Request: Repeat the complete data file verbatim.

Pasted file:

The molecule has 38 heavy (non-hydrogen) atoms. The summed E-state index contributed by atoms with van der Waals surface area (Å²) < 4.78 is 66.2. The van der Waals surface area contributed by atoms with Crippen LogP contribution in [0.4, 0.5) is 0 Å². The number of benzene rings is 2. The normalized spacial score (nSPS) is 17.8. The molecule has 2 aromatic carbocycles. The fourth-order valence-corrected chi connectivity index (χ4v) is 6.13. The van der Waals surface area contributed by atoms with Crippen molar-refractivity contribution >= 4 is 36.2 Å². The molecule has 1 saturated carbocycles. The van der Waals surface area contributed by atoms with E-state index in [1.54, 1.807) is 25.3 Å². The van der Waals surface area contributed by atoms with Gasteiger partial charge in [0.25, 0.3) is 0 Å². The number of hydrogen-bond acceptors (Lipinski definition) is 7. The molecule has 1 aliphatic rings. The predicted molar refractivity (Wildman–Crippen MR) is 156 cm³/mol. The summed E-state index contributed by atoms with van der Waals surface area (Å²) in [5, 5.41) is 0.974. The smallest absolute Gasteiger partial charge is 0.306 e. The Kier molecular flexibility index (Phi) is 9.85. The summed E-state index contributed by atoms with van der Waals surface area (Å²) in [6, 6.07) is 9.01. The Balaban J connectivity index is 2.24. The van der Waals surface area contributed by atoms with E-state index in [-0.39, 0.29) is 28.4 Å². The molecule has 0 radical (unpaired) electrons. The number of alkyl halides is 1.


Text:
The molecule has 38 heavy (non-hydrogen) atoms. The summed E-state index contributed by atoms with van der Waals surface area (Å²) < 4.78 is 66.2. The van der Waals surface area contributed by atoms with Crippen LogP contribution in [0.4, 0.5) is 0 Å². The number of benzene rings is 2. The normalized spacial score (nSPS) is 17.8. The molecule has 2 aromatic carbocycles. The fourth-order valence-corrected chi connectivity index (χ4v) is 6.13. The van der Waals surface area contributed by atoms with Crippen molar-refractivity contribution >= 4 is 36.2 Å². The molecule has 1 saturated carbocycles. The van der Waals surface area contributed by atoms with E-state index in [1.54, 1.807) is 25.3 Å². The van der Waals surface area contributed by atoms with Gasteiger partial charge in [0.25, 0.3) is 0 Å². The number of hydrogen-bond acceptors (Lipinski definition) is 7. The molecule has 1 aliphatic rings. The predicted molar refractivity (Wildman–Crippen MR) is 156 cm³/mol. The summed E-state index contributed by atoms with van der Waals surface area (Å²) in [5, 5.41) is 0.974. The smallest absolute Gasteiger partial charge is 0.306 e. The Kier molecular flexibility index (Phi) is 9.85. The summed E-state index contributed by atoms with van der Waals surface area (Å²) in [6, 6.07) is 9.01. The Balaban J connectivity index is 2.24. The van der Waals surface area contributed by atoms with E-state index in [-0.39, 0.29) is 28.4 Å². The molecule has 0 radical (unpaired) electrons. The number of alkyl halides is 1.